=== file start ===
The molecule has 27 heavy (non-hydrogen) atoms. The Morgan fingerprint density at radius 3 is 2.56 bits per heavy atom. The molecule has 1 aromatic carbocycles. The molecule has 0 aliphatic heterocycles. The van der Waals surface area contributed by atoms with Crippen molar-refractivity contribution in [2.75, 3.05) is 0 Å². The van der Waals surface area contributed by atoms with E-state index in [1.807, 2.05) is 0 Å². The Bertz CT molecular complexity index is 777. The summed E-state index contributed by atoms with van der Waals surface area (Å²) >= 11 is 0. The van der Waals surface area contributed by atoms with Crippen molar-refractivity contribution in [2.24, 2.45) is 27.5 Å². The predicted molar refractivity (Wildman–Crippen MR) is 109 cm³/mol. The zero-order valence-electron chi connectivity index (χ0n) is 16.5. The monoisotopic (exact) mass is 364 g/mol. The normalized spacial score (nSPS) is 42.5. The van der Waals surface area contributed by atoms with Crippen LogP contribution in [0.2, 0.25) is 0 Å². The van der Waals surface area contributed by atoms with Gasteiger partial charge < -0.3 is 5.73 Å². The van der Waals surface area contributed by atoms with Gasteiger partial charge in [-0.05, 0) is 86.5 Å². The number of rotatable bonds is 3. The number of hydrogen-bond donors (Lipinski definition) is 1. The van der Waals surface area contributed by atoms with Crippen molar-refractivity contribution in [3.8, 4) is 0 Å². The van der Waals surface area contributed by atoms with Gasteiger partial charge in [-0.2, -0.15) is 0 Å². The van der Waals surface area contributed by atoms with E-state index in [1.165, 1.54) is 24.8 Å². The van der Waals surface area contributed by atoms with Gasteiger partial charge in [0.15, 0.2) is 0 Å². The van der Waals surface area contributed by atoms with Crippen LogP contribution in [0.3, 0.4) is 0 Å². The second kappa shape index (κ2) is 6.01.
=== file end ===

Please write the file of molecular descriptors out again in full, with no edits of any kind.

The molecule has 27 heavy (non-hydrogen) atoms. The Morgan fingerprint density at radius 3 is 2.56 bits per heavy atom. The molecule has 1 aromatic carbocycles. The molecule has 0 aliphatic heterocycles. The van der Waals surface area contributed by atoms with Crippen molar-refractivity contribution in [2.75, 3.05) is 0 Å². The van der Waals surface area contributed by atoms with E-state index in [1.807, 2.05) is 0 Å². The Bertz CT molecular complexity index is 777. The summed E-state index contributed by atoms with van der Waals surface area (Å²) >= 11 is 0. The van der Waals surface area contributed by atoms with Crippen molar-refractivity contribution in [2.24, 2.45) is 27.5 Å². The predicted molar refractivity (Wildman–Crippen MR) is 109 cm³/mol. The zero-order valence-electron chi connectivity index (χ0n) is 16.5. The monoisotopic (exact) mass is 364 g/mol. The normalized spacial score (nSPS) is 42.5. The van der Waals surface area contributed by atoms with Crippen LogP contribution in [0.2, 0.25) is 0 Å². The van der Waals surface area contributed by atoms with Gasteiger partial charge < -0.3 is 5.73 Å². The van der Waals surface area contributed by atoms with Gasteiger partial charge in [-0.05, 0) is 86.5 Å². The number of rotatable bonds is 3. The number of hydrogen-bond donors (Lipinski definition) is 1. The van der Waals surface area contributed by atoms with Crippen molar-refractivity contribution in [3.8, 4) is 0 Å². The van der Waals surface area contributed by atoms with Gasteiger partial charge in [-0.2, -0.15) is 0 Å². The van der Waals surface area contributed by atoms with E-state index in [1.165, 1.54) is 24.8 Å². The van der Waals surface area contributed by atoms with Gasteiger partial charge in [0.15, 0.2) is 0 Å². The van der Waals surface area contributed by atoms with Crippen LogP contribution in [0.3, 0.4) is 0 Å². The second kappa shape index (κ2) is 6.01.